The Garden Island
Before Robert Theodore “Uncle Bob” Watts Sr. died on Dec. 19, 2006, he ensured that Koloa Plantation Days would still benefit from his family’s generosity after he was gone.
Phyllis Kunimura, who is president of the Koloa Plantation Days board, considers Bob Watts a co-founder of the annual community event that began in 1985 as part of the celebration of Koloa Plantation’s sesquicentennial.
“We had such fun with the celebration the first year, we got together and did it again the next year,” she remembers. “But the third year, nothing was done.”
It was then that Bob Watts called and said, “Let’s get something going.”
And get it going they did. Every year, he contributed money to help the fledgling celebration prosper and grow. He helped send out letters soliciting support and helped the Koloa Plantation Days board become incorporated.
“He has been a pillar in the background, always supporting us and believing in it,” Kunimura said. “He even set aside money in his will for Koloa Plantation Days.”
Born in King City, Calif., on April 10, 1915, Watts graduated in 1936 with a B.S. degree in Business Education from Armstrong Business College in Berkeley.
He arrived in Honolulu on the Lurline in 1937 to teach at a business school in Honolulu and a year later took a job with C.B. Hofgaard, a subsidiary of American Factors (Amfac) in Waimea. It was on Kaua‘i that he met his wife, Marjorie Mae Waterhouse, who was born and raised in Koloa. They wed in 1942 before he went to Officer Candidate Training School in Fort Benning, Ga., and were married for 43 years.
He served as a 2nd Lieutenant in the U.S. Army during WWII in Fiji, Bougainville, the Philippines and Japan and was awarded the Bronze Star. He returned to Kaua‘i after the war and continued working at Amfac in ‘Ele‘ele, Koke‘e, Koloa and Kekaha.
In 1959, he was transferred to Honolulu, where he retired as a credit manager from Amfac in 1980 and lived in Kailua until his death.
During his retirement, Watts took an interest in his wife’s family heritage as descendants of New England missionaries and their long-time association with Koloa. He was instrumental in selecting the developers who restored many of the old plantation stores and buildings in Old Koloa Town and established, through the Hawaii Community Foundation, the Koloa Scholarship Fund for residents of Koloa to Kalaheo who planned on continuing their education beyond high school.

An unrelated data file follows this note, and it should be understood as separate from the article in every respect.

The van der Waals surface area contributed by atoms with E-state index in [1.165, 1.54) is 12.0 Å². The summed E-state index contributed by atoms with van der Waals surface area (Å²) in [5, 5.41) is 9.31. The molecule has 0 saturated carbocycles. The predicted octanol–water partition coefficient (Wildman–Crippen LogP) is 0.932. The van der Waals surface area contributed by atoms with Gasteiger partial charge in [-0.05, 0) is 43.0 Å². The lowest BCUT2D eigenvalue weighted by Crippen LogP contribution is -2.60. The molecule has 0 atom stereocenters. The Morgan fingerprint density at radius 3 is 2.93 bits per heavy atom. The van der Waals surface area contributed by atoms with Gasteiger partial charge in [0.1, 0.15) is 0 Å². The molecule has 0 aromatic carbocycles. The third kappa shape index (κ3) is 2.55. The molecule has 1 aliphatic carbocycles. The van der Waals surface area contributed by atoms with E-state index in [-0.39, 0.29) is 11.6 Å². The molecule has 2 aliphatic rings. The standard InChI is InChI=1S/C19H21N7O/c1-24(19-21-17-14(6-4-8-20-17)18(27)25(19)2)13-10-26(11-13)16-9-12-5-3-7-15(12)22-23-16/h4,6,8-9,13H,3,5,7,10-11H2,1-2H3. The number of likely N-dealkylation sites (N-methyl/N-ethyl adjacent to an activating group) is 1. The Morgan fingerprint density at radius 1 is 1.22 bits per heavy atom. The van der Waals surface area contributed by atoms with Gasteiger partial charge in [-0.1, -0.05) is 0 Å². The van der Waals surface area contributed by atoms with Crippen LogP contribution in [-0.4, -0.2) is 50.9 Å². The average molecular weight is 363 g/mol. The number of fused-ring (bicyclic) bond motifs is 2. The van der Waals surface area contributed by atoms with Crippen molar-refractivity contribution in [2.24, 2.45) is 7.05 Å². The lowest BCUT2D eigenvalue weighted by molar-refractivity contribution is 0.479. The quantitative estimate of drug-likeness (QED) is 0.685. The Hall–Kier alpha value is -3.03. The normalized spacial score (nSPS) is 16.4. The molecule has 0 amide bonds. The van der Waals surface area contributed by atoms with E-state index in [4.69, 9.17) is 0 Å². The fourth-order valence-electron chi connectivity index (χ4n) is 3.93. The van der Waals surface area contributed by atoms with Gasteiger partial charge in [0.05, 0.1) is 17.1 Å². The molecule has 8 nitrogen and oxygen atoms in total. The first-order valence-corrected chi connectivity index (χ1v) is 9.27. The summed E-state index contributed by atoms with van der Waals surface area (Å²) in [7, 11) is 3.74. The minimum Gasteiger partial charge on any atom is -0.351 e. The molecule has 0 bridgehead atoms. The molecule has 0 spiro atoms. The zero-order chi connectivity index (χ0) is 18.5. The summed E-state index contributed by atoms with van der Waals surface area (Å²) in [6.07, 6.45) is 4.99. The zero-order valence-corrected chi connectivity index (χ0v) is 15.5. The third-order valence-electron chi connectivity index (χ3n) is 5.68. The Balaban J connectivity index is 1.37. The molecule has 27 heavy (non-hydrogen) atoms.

After his wife’s death, he and his sons, Robert Jr. and Kendall, established the Marjorie Waterhouse Reading Enhancement Grant-Koloa School Fund to encourage and promote the love of reading in students at Koloa School.
In 2005, he was one of the grand marshals of the Koloa Plantation Days parade. That year also marked his 90th birthday. His family hosted a large birthday celebration at Smith-Waterhouse property at Koloa Landing.
Bob and Marjorie Waterhouse Watts’ tradition of giving is being continued after his death. His nephew Peter Dease recently presented two contribution checks, one from the Smith-Waterhouse Family of Koloa and the other from Kendall Palmer Watts, to the Committee.
Koloa Plantation Days 2007 will be held from July 21 through July 29. The theme this year is “Camp Life, Plantation Style.” Details about the week-long celebration will be published in upcoming issues of The Garden Island.
• Rita DeSilva is the special sections editor and can be reached via e-mail at firstname.lastname@example.org or at 245-3681 ext. 241.